DAVIS (CBS13) — The threat of a nuclear war is top of mind across the country and the world, and some UC Davis professors are part of an international team leading a fight to curb nuclear weapons.
A workshop on Thursday at the university invited scientists from around the world to discuss and develop the technology.READ MORE: Protesters In Placerville Call For Noose To Remain In City's Logo
It’s a detection device aimed at monitoring, and perhaps stopping, nuclear weapon production.
“One of the biggest threats to the human race is really nuclear weapons,” said UC Davis Physics Professor Bob Svoboda.
Svoboda, along with Lawrence Livermore National Laboratory scientist Adam Bernstein and a professor from UC Irvine, came up with the idea a few years ago. It’s referred to as the Watchman Neutrino Detector, which is a massive tank weighing 3,000 tons that would be buried half a mile underground and filled with liquid that can capture neutrinos—subatomic particles let off during nuclear reactions hundreds of miles away. And if they are detected, Svoboda says it’s a tell-tale sign.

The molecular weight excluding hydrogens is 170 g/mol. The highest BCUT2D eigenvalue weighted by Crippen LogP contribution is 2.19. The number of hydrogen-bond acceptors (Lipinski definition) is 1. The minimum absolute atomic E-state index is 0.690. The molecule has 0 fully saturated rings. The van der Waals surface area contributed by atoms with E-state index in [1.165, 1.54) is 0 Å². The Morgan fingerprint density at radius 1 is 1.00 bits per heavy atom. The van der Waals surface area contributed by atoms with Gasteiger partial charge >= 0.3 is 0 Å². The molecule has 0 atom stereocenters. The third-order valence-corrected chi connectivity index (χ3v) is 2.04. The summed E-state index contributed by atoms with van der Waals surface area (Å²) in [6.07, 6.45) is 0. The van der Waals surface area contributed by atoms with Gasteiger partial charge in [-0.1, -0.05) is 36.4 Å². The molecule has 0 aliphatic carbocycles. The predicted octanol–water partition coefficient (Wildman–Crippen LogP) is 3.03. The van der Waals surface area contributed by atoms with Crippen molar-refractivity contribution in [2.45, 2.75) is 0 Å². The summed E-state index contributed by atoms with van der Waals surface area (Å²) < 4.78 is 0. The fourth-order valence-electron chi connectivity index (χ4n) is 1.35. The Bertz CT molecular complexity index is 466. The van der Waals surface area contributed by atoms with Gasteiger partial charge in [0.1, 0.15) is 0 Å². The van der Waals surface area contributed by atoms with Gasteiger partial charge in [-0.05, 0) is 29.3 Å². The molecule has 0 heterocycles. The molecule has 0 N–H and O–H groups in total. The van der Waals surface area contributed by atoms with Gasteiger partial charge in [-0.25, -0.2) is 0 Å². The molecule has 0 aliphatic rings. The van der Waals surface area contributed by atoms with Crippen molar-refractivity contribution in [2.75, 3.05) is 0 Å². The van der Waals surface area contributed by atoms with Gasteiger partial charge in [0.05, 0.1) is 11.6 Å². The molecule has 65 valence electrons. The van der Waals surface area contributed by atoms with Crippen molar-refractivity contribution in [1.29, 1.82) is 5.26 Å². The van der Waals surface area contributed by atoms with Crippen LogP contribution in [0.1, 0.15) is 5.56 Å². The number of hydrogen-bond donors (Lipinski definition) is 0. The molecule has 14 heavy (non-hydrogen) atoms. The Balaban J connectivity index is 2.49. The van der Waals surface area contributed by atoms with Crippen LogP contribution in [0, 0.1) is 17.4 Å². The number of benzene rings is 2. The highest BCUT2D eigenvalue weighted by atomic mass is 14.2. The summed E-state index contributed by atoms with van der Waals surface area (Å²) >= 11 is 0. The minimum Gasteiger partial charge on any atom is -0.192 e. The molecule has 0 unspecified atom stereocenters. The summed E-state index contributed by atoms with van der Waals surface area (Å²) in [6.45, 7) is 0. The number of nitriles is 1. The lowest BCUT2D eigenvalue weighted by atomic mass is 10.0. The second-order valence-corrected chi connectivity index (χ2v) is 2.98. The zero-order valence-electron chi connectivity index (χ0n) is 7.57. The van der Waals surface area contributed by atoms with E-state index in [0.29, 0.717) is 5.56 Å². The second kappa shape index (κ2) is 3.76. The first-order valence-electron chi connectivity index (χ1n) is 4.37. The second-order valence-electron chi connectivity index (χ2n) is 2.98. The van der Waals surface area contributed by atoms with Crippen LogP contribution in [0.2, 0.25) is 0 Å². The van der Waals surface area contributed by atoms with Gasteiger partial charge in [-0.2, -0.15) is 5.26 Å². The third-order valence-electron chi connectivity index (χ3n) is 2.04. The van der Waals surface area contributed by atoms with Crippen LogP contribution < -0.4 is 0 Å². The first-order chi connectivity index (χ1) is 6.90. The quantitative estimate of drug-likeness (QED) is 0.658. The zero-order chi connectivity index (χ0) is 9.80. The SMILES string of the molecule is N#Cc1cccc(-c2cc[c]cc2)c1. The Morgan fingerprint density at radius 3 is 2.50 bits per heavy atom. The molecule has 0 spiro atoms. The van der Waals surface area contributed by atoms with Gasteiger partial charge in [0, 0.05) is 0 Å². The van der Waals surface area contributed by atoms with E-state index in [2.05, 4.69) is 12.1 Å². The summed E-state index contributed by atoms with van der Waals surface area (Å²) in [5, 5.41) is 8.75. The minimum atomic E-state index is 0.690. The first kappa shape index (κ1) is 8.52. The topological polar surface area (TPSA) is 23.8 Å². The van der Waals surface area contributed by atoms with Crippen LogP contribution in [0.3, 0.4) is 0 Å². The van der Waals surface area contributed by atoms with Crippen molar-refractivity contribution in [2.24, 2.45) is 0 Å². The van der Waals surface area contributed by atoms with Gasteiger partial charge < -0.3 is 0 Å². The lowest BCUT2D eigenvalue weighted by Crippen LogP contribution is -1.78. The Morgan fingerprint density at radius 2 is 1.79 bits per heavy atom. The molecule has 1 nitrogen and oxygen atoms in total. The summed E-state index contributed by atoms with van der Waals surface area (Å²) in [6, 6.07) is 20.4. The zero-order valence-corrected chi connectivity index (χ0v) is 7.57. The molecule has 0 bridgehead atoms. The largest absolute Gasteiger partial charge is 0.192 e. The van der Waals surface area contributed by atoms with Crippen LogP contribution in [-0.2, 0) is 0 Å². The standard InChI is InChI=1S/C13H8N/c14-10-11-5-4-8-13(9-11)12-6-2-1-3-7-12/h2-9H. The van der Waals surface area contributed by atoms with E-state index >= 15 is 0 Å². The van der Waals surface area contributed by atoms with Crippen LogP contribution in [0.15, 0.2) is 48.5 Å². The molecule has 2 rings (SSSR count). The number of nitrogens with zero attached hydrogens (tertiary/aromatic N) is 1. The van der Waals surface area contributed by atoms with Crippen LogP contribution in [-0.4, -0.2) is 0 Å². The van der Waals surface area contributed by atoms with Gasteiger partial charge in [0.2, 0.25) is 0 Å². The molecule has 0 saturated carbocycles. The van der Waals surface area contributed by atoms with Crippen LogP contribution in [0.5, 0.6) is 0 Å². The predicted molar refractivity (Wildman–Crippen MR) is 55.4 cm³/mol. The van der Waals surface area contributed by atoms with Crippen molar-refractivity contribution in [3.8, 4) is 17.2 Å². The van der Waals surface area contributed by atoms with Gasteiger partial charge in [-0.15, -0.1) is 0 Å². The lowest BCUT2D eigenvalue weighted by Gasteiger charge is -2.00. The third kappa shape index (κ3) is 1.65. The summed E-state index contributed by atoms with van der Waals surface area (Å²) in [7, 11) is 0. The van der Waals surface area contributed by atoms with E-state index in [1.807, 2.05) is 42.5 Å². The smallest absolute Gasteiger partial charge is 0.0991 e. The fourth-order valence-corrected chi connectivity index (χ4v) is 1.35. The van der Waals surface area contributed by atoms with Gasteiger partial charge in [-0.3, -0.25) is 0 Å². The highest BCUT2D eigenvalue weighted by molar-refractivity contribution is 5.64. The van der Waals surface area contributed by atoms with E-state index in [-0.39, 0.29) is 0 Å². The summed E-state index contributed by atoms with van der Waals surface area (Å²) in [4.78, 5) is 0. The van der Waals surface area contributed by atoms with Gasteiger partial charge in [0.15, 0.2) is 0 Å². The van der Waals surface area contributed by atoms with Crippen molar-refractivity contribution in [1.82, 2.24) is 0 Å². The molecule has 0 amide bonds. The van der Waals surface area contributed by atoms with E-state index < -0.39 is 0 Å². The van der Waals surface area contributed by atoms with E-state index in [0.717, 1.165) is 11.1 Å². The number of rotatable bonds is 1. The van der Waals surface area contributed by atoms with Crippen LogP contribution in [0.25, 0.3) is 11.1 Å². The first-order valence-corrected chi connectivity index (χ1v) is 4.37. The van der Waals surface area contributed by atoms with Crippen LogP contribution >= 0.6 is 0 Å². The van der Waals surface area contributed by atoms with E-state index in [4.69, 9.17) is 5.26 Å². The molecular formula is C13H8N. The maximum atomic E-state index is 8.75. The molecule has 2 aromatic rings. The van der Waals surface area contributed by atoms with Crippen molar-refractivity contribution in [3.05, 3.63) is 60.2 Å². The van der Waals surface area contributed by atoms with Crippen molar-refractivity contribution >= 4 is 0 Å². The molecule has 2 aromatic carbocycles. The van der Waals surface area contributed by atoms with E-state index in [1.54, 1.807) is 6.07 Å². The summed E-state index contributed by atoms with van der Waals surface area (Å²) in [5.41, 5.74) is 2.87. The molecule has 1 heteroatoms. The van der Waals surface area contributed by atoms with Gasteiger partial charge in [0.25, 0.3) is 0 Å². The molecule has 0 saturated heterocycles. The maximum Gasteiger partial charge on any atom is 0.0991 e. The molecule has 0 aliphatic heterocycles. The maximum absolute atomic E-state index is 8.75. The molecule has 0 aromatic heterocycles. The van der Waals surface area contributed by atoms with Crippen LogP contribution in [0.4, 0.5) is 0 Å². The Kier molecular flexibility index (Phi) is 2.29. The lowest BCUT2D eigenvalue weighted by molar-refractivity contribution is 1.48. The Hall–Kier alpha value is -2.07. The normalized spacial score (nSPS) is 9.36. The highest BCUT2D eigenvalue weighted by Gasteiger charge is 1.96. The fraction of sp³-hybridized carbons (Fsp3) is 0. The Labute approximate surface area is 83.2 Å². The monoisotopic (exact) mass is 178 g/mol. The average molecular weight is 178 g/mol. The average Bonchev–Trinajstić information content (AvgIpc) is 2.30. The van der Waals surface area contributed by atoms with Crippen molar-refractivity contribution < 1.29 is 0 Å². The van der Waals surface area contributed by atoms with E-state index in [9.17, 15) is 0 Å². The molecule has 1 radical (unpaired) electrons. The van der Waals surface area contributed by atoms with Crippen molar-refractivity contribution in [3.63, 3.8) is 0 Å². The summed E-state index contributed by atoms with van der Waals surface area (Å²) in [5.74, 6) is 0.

“There’s something’s going on. Somebody’s running a nuclear reactor where there shouldn’t be one.”
Thursday, about 50 scientists from across the globe met at UC Davis to discuss details.READ MORE: Police Responding To Intruder Call Swarm Natomas Home To Discover Roomba As Cleaning Culprit
UK Professor Sean Paling said, “Talking about the science, talking about the possibilities, how to do it and how to do it the best we possibly can.”
Paling runs an underground laboratory in northeast England where the technology will be tested first, near a commercial nuclear power plant, and if it works, it could be a game changer.
“If they turn on the nuclear reactor and make plutonium, you’ll know it right away,” said Svoboda.
For instance, it could be used to inspect nuclear facilities in Iran remotely and as for North Korea—which isn’t hiding its nuclear activity—Svoboda says if the country ever agrees to suspend its nuclear program, the United States will be able to make sure it’s not being sneaky.
“If you could think of a way, a foolproof way to verify them, you could have a more stable, more rock-solid nuclear non-proliferation treaty.”MORE NEWS: Family Calls For Help In Finding Missing Modesto Mother Of 2 Allegedly Kidnapped At Gunpoint
The device is set to begin testing in the UK in 2023.